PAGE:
Ed Felien and Warren Hanson, two of the co-founders of Hundred Flower newspaperBY ED FELIEN

When I got back to Minneapolis I heard about some people around the University who were thinking about starting a newspaper. I met with some of them. They were much younger than me. One of them, though, had actual experience working on a newspaper in college. This was invaluable because I had no idea how it worked.  Dickie Dworkin became the managing editor, and I was sort of the de facto publisher because I put up the money and sold ads.  We needed an art director so Dickie and I convinced Warren Hanson to drop out of college at Augsburg and join us. Editorial decisions were made by committee. We had a meeting every Monday where we analyzed the last issue and talked about what would be in the next one.
I bought a house in the Powderhorn area of South Minneapolis, and we all moved in and set up a layout table in the basement. We would type copy on an IBM selectric typewriter (selectric because we had a choice of three fonts), cut out the copy and wax the back of it and lay it out on sheets. We used press on lettering for headlines. We would put all the layout sheets in a box and take them to a printer who would shoot a photograph of the pages and shoot a photograph of the photographs we had to fit in the holes we’d left for them. We figured out the sizes of the photographs by using a reduction wheel (what I called “The Magic Wheel”). By today’s standards for desktop publishing, we were very crude and amateurish, but considering that photo-offset printing was fairly new—many papers were still using linotype machines and lithography—we were actually cutting edge in 1970. We sold the paper for 25 cents. We let street dealers and head shops keep 10 cents for every paper they sold and we got 15 cents. It was almost enough to cover costs. And we were able to sell some ads. We printed 5,000 copies each week.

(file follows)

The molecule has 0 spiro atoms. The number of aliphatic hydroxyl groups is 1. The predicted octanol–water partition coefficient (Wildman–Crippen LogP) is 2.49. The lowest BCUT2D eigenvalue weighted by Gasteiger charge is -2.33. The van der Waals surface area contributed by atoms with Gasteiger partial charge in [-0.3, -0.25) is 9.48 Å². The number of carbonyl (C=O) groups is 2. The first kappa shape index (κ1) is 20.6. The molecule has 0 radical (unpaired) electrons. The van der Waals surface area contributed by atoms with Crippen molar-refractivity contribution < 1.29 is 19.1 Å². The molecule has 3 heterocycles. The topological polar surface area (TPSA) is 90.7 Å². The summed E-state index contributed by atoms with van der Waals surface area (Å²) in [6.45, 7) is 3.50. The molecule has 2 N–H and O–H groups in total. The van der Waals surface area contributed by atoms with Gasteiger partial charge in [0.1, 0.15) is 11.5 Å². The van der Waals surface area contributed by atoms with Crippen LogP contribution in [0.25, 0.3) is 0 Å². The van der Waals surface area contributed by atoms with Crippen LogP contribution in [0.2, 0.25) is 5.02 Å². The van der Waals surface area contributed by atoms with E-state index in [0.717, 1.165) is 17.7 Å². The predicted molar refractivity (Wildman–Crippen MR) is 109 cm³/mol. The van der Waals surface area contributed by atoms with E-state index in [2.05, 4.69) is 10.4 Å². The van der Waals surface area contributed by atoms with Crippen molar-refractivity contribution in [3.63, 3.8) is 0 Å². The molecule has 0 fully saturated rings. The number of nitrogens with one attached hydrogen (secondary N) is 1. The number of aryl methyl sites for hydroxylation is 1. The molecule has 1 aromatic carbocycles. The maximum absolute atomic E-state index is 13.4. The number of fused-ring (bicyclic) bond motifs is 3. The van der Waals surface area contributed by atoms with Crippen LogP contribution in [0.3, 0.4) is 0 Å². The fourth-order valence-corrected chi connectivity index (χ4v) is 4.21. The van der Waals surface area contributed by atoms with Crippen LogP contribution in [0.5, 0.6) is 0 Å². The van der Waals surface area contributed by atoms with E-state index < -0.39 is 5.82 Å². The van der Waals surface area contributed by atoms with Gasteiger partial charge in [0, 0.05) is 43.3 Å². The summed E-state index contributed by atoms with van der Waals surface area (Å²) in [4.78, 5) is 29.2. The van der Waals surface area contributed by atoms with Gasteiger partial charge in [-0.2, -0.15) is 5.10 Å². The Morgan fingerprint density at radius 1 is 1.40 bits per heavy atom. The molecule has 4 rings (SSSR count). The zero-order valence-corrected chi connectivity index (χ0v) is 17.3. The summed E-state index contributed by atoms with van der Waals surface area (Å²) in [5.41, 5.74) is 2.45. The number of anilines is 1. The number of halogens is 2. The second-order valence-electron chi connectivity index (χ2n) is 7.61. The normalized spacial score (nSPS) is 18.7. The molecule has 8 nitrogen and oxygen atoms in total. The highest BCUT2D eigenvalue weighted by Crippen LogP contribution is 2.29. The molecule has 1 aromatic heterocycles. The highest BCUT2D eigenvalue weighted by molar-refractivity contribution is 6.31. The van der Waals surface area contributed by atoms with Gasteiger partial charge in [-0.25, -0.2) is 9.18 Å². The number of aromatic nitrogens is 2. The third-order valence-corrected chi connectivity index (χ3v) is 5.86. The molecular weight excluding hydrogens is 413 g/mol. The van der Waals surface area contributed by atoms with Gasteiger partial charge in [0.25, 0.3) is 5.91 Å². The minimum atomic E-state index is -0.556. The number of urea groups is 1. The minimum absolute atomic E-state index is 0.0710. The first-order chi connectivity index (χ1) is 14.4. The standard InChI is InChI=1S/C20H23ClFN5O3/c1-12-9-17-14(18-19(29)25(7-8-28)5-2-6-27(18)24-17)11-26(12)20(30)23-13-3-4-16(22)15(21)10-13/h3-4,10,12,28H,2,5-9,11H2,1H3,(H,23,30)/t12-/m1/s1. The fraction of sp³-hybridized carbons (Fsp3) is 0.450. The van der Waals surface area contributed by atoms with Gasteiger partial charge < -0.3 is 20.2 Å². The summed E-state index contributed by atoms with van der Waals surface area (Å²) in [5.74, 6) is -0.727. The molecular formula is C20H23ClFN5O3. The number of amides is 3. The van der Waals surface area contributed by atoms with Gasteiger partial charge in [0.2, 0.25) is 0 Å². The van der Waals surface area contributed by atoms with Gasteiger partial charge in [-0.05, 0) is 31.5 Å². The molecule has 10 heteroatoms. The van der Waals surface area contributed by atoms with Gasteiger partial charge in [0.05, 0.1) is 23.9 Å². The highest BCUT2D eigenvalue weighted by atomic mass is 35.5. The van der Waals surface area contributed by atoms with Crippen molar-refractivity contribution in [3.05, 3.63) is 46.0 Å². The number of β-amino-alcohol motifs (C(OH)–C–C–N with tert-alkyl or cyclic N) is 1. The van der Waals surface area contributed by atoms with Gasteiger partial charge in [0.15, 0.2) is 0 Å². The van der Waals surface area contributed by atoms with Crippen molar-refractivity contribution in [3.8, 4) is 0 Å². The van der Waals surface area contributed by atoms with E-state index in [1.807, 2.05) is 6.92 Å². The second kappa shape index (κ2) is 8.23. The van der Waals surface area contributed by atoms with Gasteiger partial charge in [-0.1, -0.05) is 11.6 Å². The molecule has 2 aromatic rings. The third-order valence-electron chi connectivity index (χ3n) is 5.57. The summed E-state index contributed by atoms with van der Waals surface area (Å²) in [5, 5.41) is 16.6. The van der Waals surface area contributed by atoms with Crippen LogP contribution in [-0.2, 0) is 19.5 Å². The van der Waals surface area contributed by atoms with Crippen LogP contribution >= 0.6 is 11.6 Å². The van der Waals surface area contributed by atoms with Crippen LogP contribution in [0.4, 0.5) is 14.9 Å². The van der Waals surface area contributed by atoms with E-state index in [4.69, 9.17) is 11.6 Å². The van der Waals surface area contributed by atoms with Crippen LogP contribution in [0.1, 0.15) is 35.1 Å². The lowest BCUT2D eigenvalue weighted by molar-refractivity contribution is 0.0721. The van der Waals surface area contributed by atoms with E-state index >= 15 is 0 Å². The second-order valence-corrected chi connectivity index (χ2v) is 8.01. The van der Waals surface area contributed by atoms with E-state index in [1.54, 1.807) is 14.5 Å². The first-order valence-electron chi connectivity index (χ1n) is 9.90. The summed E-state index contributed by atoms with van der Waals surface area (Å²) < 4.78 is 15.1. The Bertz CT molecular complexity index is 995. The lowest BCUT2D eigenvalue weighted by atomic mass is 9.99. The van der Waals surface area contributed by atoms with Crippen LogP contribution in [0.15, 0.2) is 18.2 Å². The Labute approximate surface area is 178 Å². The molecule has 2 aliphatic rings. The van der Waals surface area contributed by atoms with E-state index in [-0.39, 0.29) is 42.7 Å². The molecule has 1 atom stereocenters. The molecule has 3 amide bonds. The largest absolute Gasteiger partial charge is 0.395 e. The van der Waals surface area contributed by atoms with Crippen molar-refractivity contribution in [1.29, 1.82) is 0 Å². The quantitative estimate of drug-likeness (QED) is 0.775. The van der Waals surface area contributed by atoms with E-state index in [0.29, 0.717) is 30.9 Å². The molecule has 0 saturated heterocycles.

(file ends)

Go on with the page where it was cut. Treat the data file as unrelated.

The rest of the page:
Before our first issue, we all went out to Georgeville for a weekend to talk about the paper. We hadn’t settled on a title for it. I said I wanted to call it Red Star Express. They all thought that was terrible. Then I suggested Hundred Flowers with the slogan under the masthead: “Let a Hundred Flowers Blossom, Let a Hundred Schools of Thought Contend.” They thought that was great. It sounded counter-cultural enough to satisfy flower children, and it was Maoist enough to satisfy me.
We agreed there would always be something counter-cultural in the paper. There would be at least two or three music reviews. We would try to be as local as we could be, and our politics would be heavy. My favorite type font for headlines was Cooper Black Italic, which I called “People’s Heavy.”
One of our first issues was our North Country issue where we called for secession.  In the center we published an update on the Declaration of Independence in which we talked about how the Vietnam War was illegal and unconstitutional and how it was no longer possible to reason with such tyranny. We argued that Minnesota and parts of North Dakota (the watershed areas of the Mississippi, Minnesota and Red River Valley Rivers) should unite with parts of Canada and form a new North Country. The North Country map was our cover illustration.
The lead story on page 3 was an analysis by Keith and me of the Minnesota 8.  Up to that point, Minnesota 8 referred to the eight students caught trying to destroy draft records. We wanted to indict the eight interlocking capitalists that ran Minnesota because they were the real criminals. Binger and Keating of Honeywell were connected to the Daytons and the banking corporations and to 3M. All the money that changed hands between these interlocking capitalists was stained with Vietnamese children’s blood from Honeywell’s anti-personnel bombs.

One Comment:

  1. Pingback: Hundred Flowers | 1960s: Days of Rage

Comments are closed